Mighty Blog

Meet Doug, first patient at Children’s Minnesota to undergo pioneering heart surgery in 1985

The saying “in the right place at the right time” aptly applies to Doug Smieja.

Doug was born in 1985 with hypoplastic left heart syndrome (HLHS), a complex and rare birth defect that affects normal blood flow through the heart. HLHS was a fatal condition for nearly all newborns when pediatric cardiologist Dr. Amarjit Singh began his practice at Children’s Heart Clinic in 1975. But only a couple years before Doug’s birth there was new hope for babies like Doug. Dr. Singh and his colleague, pediatric cardiac surgeon Dr. Hovald Helseth, were following the progress of Dr. William Norwood, a pediatric cardiovascular surgeon in Philadelphia. Dr. Norwood developed an innovative surgery in 1983 to rebuild the heart of an infant with HLHS soon after birth.

Photo of Doug Smieja in 2024

The first Norwood surgery at Children’s Minnesota

Shortly after Doug was born in April 1985, he was transferred from a hospital near the family’s home in western Wisconsin to Children’s Minnesota. When parents Kathy and Gary arrived, they met with Dr. Singh who asked if Dr. Helseth could try the new Norwood surgery. Doug’s parents understood the surgery was risky, but he otherwise had no chance to live.

Photo of baby Doug Smieja after surgery
Doug post-Norwood procedure.

“It wasn’t really much of a decision,” said Kathy, Doug’s mom. “We knew we were going to lose him [if we did nothing], so it was basically our only hope. We never questioned it.”

This was the first time the Norwood surgery was performed at Children’s Minnesota and in the Upper Midwest. Children’s Minnesota was one of only a small group of pediatric hospitals in the U.S. that had begun to pioneer the three-stage surgical treatment for HLHS in 1985. Doug’s Norwood surgery was successful.

“Doug had wonderful care,” remembers Kathy. “The team was so helpful; the doctors and nurses were great. It was kind of like our own little family in the hospital. You’re in a whole world of your own [at Children’s Minnesota].”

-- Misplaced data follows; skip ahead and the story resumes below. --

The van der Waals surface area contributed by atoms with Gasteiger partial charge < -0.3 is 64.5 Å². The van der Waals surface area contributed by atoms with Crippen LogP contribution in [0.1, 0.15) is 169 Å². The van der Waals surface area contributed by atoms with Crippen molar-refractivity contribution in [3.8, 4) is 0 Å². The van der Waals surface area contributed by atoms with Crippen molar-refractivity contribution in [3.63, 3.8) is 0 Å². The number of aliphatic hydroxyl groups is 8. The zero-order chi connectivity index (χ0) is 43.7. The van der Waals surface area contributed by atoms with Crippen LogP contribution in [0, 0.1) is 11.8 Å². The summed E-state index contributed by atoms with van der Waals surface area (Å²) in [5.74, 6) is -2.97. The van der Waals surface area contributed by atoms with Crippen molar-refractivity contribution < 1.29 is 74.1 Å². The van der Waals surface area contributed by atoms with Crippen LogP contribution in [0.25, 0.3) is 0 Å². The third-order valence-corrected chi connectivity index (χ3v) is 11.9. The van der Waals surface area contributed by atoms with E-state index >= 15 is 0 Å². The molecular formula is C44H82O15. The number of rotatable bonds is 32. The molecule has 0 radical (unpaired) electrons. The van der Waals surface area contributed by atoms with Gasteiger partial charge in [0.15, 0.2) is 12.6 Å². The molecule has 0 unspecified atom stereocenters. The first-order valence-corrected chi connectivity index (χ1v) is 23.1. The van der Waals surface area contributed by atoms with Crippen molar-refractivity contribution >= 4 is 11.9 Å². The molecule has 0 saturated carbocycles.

After the surgery Doug remained in the hospital and had some complications including cardiac arrest. The Smieja family finally got to bring their baby home in early June. Then, still under Dr. Singh’s care, Doug had the other two HLHS surgeries – the Glenn, at 18 months old, and the Fontan, at 3 years old.

The result: Great quality of life

Once he recovered from his surgeries, the rest of Doug’s childhood was relatively normal with school, activities and regular heart check-ups with Dr. Singh. He hasn’t had any other heart surgeries. Today, Doug is a healthy, 39-year-old living in Independence, WI, who likes to travel and spend time with his family.

Doug continues to see Dr. Christopher Carter at the Midwest Adult Congenital Cardiac Center (MACC), one of the multiple specialty services provided by the Children’s Minnesota Cardiovascular Program, the largest program of its kind in the region.

“I feel great! I rarely get sick. I guess I tend to get colds but that’s about it,” said Doug. “It’s pretty amazing to hear my story and think about where it all started. I’m really lucky.”

Photo of Kathy and Gary Smieja with baby Doug before he went home.
Kathy and Gary Smieja with baby Doug before he went home.

A legacy that continues to grow

Nearly 40 years have passed since Drs. Singh and Helseth helped pioneer the HLHS surgery at Children’s Minnesota and the Children’s Heart Clinic. The success of the procedure opened a new field to help the babies born with HLHS. Only two other health systems had attempted the surgical procedure at that time.

Today, more than 400 heart surgeries are performed annually at Children’s Minnesota, including the HLHS three surgery series.

“The surgical and medical advancements made since the pioneering work of Drs. Singh and Helseth allows us to offer children with heart conditions a significantly improved quality of life and a future that their families once might have only dreamed of,” said Dr. Carter.

A century of caring for kids

Children’s Minnesota has been here for 100 years. And it’s all because of you: the people who bring your kids here, who work here, who refer patients for specialty treatment, who support our families with donations and who rally around them in the community. Join us in celebrating a century of care — and a bright, healthy future for Minnesota kids.